The House and Senate  passed a bipartisan, $1.15 trillion spending package on December 18, 2015 funding the federal government through the remainder of FY 2016-marking the end of the current fiscal year's budget process The compromise includes FY 2016 discretionary funding levels for the Labor, Health and Human Services and Education (Labor/HHS), which funds the bulk of federal workforce, education, health and social services programs-including the Older Americans Act (OAA) and other aging programs. .Overall the package contains some good news for aging advocates, although it's certainly not all we wanted: most OAA programs included some much-needed funding increases or were level funded at FY15 amounts. We appreciate the modest increases for some OAA and other aging programs, but will now focus on ensuring programs receive additional funding during next year's budget and appropriations process. (Report from the National Association of Area Agencies on Aging (n4a)) 

Funding for OAA and Other Key Aging Programs
The fact that any OAA increases are in this final bill is in itself a victory because, as n4a reported this summer, both the House and the Senate proposed sweeping cuts to Labor/HHS programs overall and further squeezed funding available for these programs by proposing huge increases for NIH and CDC, including major new investments in Alzheimer's research. While the October budget deal gave appropriators more dollars to work with, the percentage increase for Labor/HHS's piece of the pie was far lower than the overall increase, even with the continued interest of lawmakers in boosting NIH and CDC funding.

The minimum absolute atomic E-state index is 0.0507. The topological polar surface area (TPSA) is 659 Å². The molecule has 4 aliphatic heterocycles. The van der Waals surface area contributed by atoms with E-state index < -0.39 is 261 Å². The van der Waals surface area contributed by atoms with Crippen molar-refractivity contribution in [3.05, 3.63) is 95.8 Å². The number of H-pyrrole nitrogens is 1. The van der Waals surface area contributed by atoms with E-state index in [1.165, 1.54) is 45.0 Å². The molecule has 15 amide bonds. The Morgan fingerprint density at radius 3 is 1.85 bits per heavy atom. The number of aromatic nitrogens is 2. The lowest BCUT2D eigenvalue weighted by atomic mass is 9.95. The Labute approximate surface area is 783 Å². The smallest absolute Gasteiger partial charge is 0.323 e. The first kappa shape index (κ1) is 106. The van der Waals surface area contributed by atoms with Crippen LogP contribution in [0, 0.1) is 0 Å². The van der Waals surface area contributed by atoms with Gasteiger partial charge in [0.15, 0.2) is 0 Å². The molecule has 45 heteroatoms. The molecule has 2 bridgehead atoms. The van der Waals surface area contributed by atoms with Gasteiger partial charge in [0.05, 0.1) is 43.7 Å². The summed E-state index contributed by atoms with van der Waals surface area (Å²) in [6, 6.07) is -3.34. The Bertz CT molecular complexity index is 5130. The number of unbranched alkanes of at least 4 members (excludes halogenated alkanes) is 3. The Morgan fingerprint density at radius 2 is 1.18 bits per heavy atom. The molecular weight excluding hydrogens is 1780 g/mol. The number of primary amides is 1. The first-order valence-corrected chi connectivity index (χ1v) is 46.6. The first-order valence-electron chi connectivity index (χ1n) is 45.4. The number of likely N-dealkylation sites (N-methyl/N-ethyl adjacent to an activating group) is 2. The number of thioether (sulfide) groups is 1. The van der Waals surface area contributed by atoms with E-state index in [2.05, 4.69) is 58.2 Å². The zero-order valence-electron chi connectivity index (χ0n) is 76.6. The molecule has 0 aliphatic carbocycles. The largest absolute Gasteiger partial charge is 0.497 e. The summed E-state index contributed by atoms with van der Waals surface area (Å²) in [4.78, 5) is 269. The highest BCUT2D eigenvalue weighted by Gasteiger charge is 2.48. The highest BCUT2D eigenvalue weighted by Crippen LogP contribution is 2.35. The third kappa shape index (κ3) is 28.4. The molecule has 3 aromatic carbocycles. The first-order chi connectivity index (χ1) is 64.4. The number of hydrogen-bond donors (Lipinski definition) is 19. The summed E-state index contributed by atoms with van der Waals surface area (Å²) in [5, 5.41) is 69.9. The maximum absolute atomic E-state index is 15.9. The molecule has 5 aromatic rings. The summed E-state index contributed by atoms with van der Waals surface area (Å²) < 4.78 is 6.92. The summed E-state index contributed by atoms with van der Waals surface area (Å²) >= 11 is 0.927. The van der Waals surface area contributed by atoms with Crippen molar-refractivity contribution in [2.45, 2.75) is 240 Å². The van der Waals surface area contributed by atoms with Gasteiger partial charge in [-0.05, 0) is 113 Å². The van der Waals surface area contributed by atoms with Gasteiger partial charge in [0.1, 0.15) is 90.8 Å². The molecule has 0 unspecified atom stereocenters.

The largest increase in terms of dollars for OAA programs is the $20 million (3 percent) boost to Title III C nutrition programs, split roughly evenly between the C1 Congregate and C2 Home-Delivered subtitles.
Appropriators also included a $5 million (3.4 percent) increase for Title III E Family Caregiver Support, as well as a $1 million (42 percent) increase for the non-OAA Lifespan Respite program, also administered by the Administration for Community Living (ACL).
One of n4a's perennial top priorities is to boost funding for the Title VI Native American aging programs, therefore, we are thrilled to report that thanks to the leadership of House Labor/HHS Chairman Tom Cole (R-OK), these much-needed, long-overdue increases were included in the final bill. Specifically, Title VI Part A (nutrition and other aging services) will increase by $5 million (19 percent) and Part C (caregiver supports) will increase $1.5 million (25 percent)!
In a big win for the elder justice efforts at ACL, appropriators boosted funding for Adult Protective Services (APS) by $4 million, doubling the current level of federal investment in these vital elder abuse prevention and remediation activities. As you may recall, the Elder Justice Initiative made a repeat appearance in the President's budget this year, proposing federal support of APS to the tune of $25 million. In FY 2015, advocates secured first-time funding from Congress for Elder Justice Act-related activities included under this request, but that appropriation only totaled $4 million. With $8 million in FY 2016, it will be exciting to see the work advance in a larger way than has previously been possible.